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Lord Erskine and the Earl of Buchan

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Lord Erskine and the Earl of Buchan

Postby Nevis » Wed Dec 08, 2010 6:00 pm

In medieval times the area now known as Buchan Country Park was
heavily used for wood extraction and grazing for sheep. As a result,
the original woods became heathland - a small area of which is left
on Target Hill.
In the early part of the 19th century, the estate was owned by Lord
Erskine, who named the park ‘Buchan’, after his father, the Earl of
Buchan. In Victorian times, the park was owned by a Mr Saillard, a
businessman whose wealth came from the sale of playing cards and
ostrich feathers for ladies’ hats. Among the additions he made to
the estate was theconstruction of a grand mansion, now a co-educational
prep school known as Cottesmore School.
West Sussex County Council purchased the park on 31st July, 1969
and it was designated a Country Park in 1980. :)
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Lord Erskine and the Earl of Buchan

Postby Nevis » Fri Jun 03, 2016 4:29 pm

Thomas Erskine, first Baron Erskine (1750-1823)
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Thomas Erskine, the lord chancellor, was the youngest son of Henry David Erskine, tenth earl of Buchan, and was born in 1750. He was born in an upper flat in a high house at the head of Gray's Close in Edinburgh, where his father, whose income was only £200 a year, was living in very poor circumstances.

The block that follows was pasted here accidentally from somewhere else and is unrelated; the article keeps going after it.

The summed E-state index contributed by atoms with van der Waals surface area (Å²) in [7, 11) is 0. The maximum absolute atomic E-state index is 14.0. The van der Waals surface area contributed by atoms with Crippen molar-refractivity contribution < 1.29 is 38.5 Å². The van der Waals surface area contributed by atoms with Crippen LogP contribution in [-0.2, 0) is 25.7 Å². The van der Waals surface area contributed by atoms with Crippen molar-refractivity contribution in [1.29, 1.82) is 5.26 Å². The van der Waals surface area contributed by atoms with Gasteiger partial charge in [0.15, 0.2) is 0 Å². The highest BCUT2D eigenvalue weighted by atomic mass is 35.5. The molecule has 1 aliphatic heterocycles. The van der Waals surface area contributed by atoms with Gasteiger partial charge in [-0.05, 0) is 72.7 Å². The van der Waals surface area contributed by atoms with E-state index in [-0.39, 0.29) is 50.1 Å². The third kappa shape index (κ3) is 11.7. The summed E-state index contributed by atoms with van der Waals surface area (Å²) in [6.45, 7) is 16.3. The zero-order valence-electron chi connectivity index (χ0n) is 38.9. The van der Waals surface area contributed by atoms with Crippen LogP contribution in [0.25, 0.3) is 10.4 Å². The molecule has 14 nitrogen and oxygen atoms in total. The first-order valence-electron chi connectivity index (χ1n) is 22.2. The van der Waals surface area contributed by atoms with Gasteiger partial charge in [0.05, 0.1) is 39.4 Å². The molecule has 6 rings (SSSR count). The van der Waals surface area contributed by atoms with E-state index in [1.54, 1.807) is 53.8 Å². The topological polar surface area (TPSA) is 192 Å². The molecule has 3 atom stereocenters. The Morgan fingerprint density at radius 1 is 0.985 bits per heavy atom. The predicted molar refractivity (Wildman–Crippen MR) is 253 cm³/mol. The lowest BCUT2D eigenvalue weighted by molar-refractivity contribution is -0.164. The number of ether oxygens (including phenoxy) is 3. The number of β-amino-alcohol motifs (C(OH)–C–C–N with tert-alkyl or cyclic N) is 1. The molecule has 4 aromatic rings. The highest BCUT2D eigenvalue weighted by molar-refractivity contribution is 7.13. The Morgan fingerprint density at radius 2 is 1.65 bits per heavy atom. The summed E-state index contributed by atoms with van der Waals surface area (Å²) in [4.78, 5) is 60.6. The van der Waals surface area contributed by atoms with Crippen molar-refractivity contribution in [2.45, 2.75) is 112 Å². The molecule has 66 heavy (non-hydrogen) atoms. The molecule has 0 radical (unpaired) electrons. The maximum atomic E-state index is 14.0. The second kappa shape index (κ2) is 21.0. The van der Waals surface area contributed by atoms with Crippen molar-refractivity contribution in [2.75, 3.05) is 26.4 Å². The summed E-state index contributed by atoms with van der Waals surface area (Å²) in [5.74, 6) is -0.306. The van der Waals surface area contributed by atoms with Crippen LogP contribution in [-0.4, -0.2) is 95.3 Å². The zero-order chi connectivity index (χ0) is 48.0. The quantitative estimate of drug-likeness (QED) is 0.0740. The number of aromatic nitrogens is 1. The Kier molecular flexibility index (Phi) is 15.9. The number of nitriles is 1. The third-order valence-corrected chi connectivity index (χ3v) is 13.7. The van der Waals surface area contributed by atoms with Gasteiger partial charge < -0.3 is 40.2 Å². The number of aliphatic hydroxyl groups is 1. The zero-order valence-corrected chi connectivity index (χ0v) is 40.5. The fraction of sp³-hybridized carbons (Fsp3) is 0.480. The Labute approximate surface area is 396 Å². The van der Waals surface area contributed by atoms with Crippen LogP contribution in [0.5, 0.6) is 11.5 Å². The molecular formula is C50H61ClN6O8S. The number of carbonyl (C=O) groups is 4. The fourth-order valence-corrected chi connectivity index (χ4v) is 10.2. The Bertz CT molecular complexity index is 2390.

It was his wish to enter a learned profession, but his father could not afford it. It was proposed that he should enter the navy, but hating the sea, he begged for a commission in the army, where he would be able to pursue some of his studies. His parents were unable to buy a commission, and in March 1764 he became a midshipman on board the Tartar, commanded by Sir David Lindsay, and left Scotland for the West Indies. He did not revisit Scotland for upwards of half a century.

For four years he cruised in the West Indies, read a good deal, studying botany, and practising drawing. In 1765 he was struck by lightning at sea, but survived.

In 1768 he became acting lieutenant, under Commodore Johnson, Sir David Lindsay's successor, and returned home, hoping for promotion. On reaching Portsmouth the Tartar was paid off, and it became very uncertain when next Erskine would find employment. After acting as lieutenant he was too proud to return to sea as a midshipman, and his father having died about this time (1 December 1767), he laid out the whole of his slender patrimony in buying a commission in the 2nd battalion of the 1st royal regiment of foot, of which John, duke of Argyll, was colonel. Berwick-on-Tweed (1768) was his first station, and St. Heliers, Jersey, his second (1769).